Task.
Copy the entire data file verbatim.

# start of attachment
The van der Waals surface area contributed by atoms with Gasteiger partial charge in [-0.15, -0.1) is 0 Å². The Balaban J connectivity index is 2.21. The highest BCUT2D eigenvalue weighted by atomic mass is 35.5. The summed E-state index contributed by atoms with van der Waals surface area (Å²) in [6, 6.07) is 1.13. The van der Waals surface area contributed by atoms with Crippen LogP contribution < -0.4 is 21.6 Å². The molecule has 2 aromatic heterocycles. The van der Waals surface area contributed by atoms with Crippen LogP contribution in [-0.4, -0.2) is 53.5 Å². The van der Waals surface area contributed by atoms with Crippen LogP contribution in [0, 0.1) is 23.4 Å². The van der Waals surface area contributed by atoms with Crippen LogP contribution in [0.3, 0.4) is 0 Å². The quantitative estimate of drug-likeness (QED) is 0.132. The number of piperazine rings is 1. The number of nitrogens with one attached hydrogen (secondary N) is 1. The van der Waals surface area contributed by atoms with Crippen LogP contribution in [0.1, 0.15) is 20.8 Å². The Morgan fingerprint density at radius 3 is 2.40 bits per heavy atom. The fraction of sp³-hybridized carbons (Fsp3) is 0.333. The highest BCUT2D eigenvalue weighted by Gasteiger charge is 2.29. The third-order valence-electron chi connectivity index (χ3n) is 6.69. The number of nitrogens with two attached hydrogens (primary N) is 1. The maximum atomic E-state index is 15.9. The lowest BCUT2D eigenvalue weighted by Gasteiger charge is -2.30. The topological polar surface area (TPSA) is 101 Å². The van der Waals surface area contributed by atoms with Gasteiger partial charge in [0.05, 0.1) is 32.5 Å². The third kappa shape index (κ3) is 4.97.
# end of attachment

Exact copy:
The van der Waals surface area contributed by atoms with Gasteiger partial charge in [-0.15, -0.1) is 0 Å². The Balaban J connectivity index is 2.21. The highest BCUT2D eigenvalue weighted by atomic mass is 35.5. The summed E-state index contributed by atoms with van der Waals surface area (Å²) in [6, 6.07) is 1.13. The van der Waals surface area contributed by atoms with Crippen LogP contribution < -0.4 is 21.6 Å². The molecule has 2 aromatic heterocycles. The van der Waals surface area contributed by atoms with Crippen LogP contribution in [-0.4, -0.2) is 53.5 Å². The van der Waals surface area contributed by atoms with Crippen LogP contribution in [0, 0.1) is 23.4 Å². The van der Waals surface area contributed by atoms with Crippen LogP contribution in [0.3, 0.4) is 0 Å². The quantitative estimate of drug-likeness (QED) is 0.132. The number of piperazine rings is 1. The number of nitrogens with one attached hydrogen (secondary N) is 1. The van der Waals surface area contributed by atoms with Crippen LogP contribution in [0.1, 0.15) is 20.8 Å². The Morgan fingerprint density at radius 3 is 2.40 bits per heavy atom. The fraction of sp³-hybridized carbons (Fsp3) is 0.333. The highest BCUT2D eigenvalue weighted by Gasteiger charge is 2.29. The third-order valence-electron chi connectivity index (χ3n) is 6.69. The number of nitrogens with two attached hydrogens (primary N) is 1. The maximum atomic E-state index is 15.9. The lowest BCUT2D eigenvalue weighted by Gasteiger charge is -2.30. The topological polar surface area (TPSA) is 101 Å². The van der Waals surface area contributed by atoms with Gasteiger partial charge in [0.05, 0.1) is 32.5 Å². The third kappa shape index (κ3) is 4.97.